"Don't be sorry, Lynndie.  Smuggling ain't bad.  After I broke up the gang Jack stayed on with me as my hands, and we've made tidy on sunken hero bases ever since.  Half the risk, just as much profit as the supervillain song-and-dance."


The two resumed their walk back to the port office at a more languid pace, with Desmond handing Lynndie her paper bag before turning to lock the container.


"What happened to Five and Queen?"


Without skipping a beat nor looking away from the lock, Desmond shrugged,


"They took a job on Lockhart and got shot to death by a bunch of steampunks.  Ugly way to go."


The Wolf Spider visibly cringed and managed another,


"Oh, I'm... sorry?"


"Don't be," Desmond chuckled. "Five of Hearts was a klepto who always cheated on divvying up the loot, and Queen of Spades was a massive fucking racist."  Flicking the cigarette into the water off the concrete jetty, he growled, "What's with the apologies?  Just 'cause I have a sob story you think I've gone soft now?"


"I just thought maybe you had a change of heart," the Wolf Spider unintentionally punned, bagging her contraband helmet like a teenager hiding a bottle of liquor.


"Nope, just getting old.  Supervillainy's a young meta's game.  There's better money for me in contraband."  Producing a line of wire from a port in his cybernetic hand, he connected his blocky black satellite-phone and began interfacing with it through his cybernetic eye.  The little club design on the iris lit up to show active use, a stylistic vestige of his time as a supervillain. "Speaking of which, scram and get me that paperwork."


"That's what I like about you, Des," the Wolf Spider cackled, regaining her bearing now that there wasn't so much ooey-gooey vulnerability polluting the docks. "You're always looking for the smart play.  No room for sentiment."


"If I made the smart plays, I wouldn't have been a Destined One in the first place," he quipped in response, turning slowly around to take in the docks.  Unbeknownst to Arachnos, an encrypted message went out over the airwaves:



Vids of the facilities attached.  Risky business for a supe to be looking into access points in Sharkhead, D.  My neck doesn't go further inland than this, but you let me know the time and the place if some refugees accidentally wind up on a beach and I can see about getting them to Paragon.

P.S. How much for your old costume?  The one with the tron lines.  Might have a buyer.

-King ♣️


Edited by TwoDee
added slight clarity about power logic
  • Like 4
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Lead of the <New Praetorians Initiative> supergroup.  Goldside enjoyer.  Perennial RP-etiquette overthinker.

Most of my writing is SG-internal, but the following are SFMA that anybody should be able to play if you want new story-based content.

  • NPI: Duray, Duray | 25575: - The New Praetorians scramble to stop the Praetorian and Primal Virgil Durays from getting the band back together.
  • NPI: Brickstown Vice | 36729, 40648, 40803 - The New Praetorians aid Marauder in a drug bust that dredges up his past.  Branches into two paths.
  • NPI: Red Resistance | 43796 - The New Praetorians run afoul of vigilantes after a robbery gone wrong.  Crossover with <Hero Corps Founders Falls>.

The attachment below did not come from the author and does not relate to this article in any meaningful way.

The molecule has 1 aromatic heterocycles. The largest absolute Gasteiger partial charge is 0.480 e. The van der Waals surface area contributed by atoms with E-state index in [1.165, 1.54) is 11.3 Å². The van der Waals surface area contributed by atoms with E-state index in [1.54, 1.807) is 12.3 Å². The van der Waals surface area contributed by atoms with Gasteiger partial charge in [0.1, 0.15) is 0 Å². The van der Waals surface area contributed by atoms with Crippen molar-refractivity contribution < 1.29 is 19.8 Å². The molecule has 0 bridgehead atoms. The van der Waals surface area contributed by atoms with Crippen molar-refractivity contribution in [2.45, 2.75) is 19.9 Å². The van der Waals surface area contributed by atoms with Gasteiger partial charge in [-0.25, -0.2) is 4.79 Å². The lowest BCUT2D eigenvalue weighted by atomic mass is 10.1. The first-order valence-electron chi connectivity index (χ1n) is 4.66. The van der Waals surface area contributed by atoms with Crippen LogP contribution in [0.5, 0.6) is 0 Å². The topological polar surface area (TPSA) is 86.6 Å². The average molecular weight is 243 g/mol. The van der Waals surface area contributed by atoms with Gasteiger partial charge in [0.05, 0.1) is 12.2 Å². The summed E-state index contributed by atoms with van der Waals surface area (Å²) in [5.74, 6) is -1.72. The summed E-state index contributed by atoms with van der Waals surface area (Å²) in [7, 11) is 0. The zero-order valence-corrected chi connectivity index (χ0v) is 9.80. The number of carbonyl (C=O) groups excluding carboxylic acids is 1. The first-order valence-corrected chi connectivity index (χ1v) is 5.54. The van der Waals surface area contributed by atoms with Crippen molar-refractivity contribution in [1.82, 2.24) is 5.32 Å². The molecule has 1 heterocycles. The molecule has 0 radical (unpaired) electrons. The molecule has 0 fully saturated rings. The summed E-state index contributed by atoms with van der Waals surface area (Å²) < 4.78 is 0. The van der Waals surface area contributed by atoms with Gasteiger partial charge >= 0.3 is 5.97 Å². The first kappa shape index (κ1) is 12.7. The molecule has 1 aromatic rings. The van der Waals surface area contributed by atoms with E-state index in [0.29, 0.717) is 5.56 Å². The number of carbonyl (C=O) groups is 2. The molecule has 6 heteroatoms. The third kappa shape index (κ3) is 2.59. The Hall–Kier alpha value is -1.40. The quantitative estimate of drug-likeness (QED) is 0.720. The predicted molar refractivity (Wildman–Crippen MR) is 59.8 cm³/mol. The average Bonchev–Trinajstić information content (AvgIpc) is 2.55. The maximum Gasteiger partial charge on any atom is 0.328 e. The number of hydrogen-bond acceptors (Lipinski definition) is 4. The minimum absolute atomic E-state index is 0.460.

• NPI: Leucochloridium | 44863: - A wellness check on a Woodvale cleanup officer turns over unfinished, Praetorian business.
  • How Emperor Cole Saved Christmas | 45794 - A 100% authentic simulation of how Emperor Cole singlehandedly saved the holiday of Christmas!
  • Bassilisk | 51947 - Several Paragon City villain groups fight over the Rikti's dumbest entirely-canonical doomsday weapon.
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  • 3 weeks later


[This story carries a strong content warning for violence and themes of post-traumatic stress]


Anne tried not to tap her foot as Marcus Alvarez stirred on the couch, running through his biweekly routine of making himself just the right kind of uncomfortable.  Back support was, as always, out of the question.  Instead, the muscular ex-detective swiveled upright, treating the low-slung chaise longue like a barstool, head rotating like a turret to decide, she speculated, on what exactly he wanted to glare at today.  There was nothing particularly interesting going on in the back-alley her office window looked upon, so instead he turned his head to the wall to re-read her credentials.


As Alvarez’s eyes traced the counseling degree featuring her name - ANNE KELTER - for the thousandth time, she was quietly relieved that he didn’t linger nearly so long on the decorative Star of David further up the wall.  It was a measure she’d enacted two years ago to keep clients from looking at her shock of frizzy ginger hair and then asking where in Ireland she was from.  Luckily, Praetorians weren’t particularly taken with matters of ancestry… nor faith, for that matter.  She offered, giving Alvarez more room to fidget,


“Do you want to talk about your last week?”


“Not especially,” the large man grumbled, narrow eyes still wandering across the wall over her shoulder. “But I ‘spose I should, before my caseworker will clear me to go back to work.”


“How about we start,” she offered, obligingly, “with your side of the story?”


Marcus sighed, and his eyes finally met hers.  His macho standoffishness was melting under the weight of emotional fatigue.  Looking at his eyes as he leaned back and they caught the light, she realized that the purple tint she’d first attributed to lack of sleep was actually a black eye, give or take several days of healing.